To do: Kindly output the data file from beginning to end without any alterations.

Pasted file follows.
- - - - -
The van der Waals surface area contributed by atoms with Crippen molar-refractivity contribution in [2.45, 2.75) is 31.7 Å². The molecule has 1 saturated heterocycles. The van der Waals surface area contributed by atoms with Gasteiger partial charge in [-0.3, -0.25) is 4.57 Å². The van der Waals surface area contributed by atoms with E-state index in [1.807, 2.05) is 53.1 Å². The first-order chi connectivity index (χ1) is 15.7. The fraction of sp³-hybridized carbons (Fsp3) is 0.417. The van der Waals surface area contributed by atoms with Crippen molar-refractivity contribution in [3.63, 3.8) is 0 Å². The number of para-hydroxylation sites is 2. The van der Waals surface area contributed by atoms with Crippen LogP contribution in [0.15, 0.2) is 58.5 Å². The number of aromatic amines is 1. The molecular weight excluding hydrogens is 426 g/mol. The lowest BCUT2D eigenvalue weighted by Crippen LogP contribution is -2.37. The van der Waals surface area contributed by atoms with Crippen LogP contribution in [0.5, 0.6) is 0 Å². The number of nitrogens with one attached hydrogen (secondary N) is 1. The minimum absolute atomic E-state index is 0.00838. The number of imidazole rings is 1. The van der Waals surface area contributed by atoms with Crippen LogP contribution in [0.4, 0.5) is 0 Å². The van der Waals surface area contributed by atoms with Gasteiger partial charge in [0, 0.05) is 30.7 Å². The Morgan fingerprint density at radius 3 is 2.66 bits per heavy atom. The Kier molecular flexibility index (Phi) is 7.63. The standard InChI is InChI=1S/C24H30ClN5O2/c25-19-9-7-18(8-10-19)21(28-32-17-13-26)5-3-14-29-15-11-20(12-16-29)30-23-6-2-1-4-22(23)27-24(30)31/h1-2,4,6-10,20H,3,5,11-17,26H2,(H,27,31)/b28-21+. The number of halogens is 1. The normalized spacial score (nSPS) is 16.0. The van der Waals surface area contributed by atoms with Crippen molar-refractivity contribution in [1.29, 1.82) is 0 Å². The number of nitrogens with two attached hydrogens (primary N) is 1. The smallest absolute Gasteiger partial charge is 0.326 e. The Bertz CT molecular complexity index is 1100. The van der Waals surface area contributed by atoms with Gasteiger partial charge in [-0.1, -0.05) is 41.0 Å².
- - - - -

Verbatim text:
The van der Waals surface area contributed by atoms with Crippen molar-refractivity contribution in [2.45, 2.75) is 31.7 Å². The molecule has 1 saturated heterocycles. The van der Waals surface area contributed by atoms with Gasteiger partial charge in [-0.3, -0.25) is 4.57 Å². The van der Waals surface area contributed by atoms with E-state index in [1.807, 2.05) is 53.1 Å². The first-order chi connectivity index (χ1) is 15.7. The fraction of sp³-hybridized carbons (Fsp3) is 0.417. The van der Waals surface area contributed by atoms with Crippen molar-refractivity contribution in [3.63, 3.8) is 0 Å². The number of para-hydroxylation sites is 2. The van der Waals surface area contributed by atoms with Crippen LogP contribution in [0.15, 0.2) is 58.5 Å². The number of aromatic amines is 1. The molecular weight excluding hydrogens is 426 g/mol. The lowest BCUT2D eigenvalue weighted by Crippen LogP contribution is -2.37. The van der Waals surface area contributed by atoms with Crippen LogP contribution in [0.5, 0.6) is 0 Å². The number of nitrogens with one attached hydrogen (secondary N) is 1. The minimum absolute atomic E-state index is 0.00838. The number of imidazole rings is 1. The van der Waals surface area contributed by atoms with Crippen LogP contribution in [0.4, 0.5) is 0 Å². The van der Waals surface area contributed by atoms with Gasteiger partial charge in [0, 0.05) is 30.7 Å². The Morgan fingerprint density at radius 3 is 2.66 bits per heavy atom. The Kier molecular flexibility index (Phi) is 7.63. The standard InChI is InChI=1S/C24H30ClN5O2/c25-19-9-7-18(8-10-19)21(28-32-17-13-26)5-3-14-29-15-11-20(12-16-29)30-23-6-2-1-4-22(23)27-24(30)31/h1-2,4,6-10,20H,3,5,11-17,26H2,(H,27,31)/b28-21+. The number of halogens is 1. The normalized spacial score (nSPS) is 16.0. The van der Waals surface area contributed by atoms with Crippen molar-refractivity contribution in [1.29, 1.82) is 0 Å². The number of nitrogens with two attached hydrogens (primary N) is 1. The smallest absolute Gasteiger partial charge is 0.326 e. The Bertz CT molecular complexity index is 1100. The van der Waals surface area contributed by atoms with Gasteiger partial charge in [-0.1, -0.05) is 41.0 Å².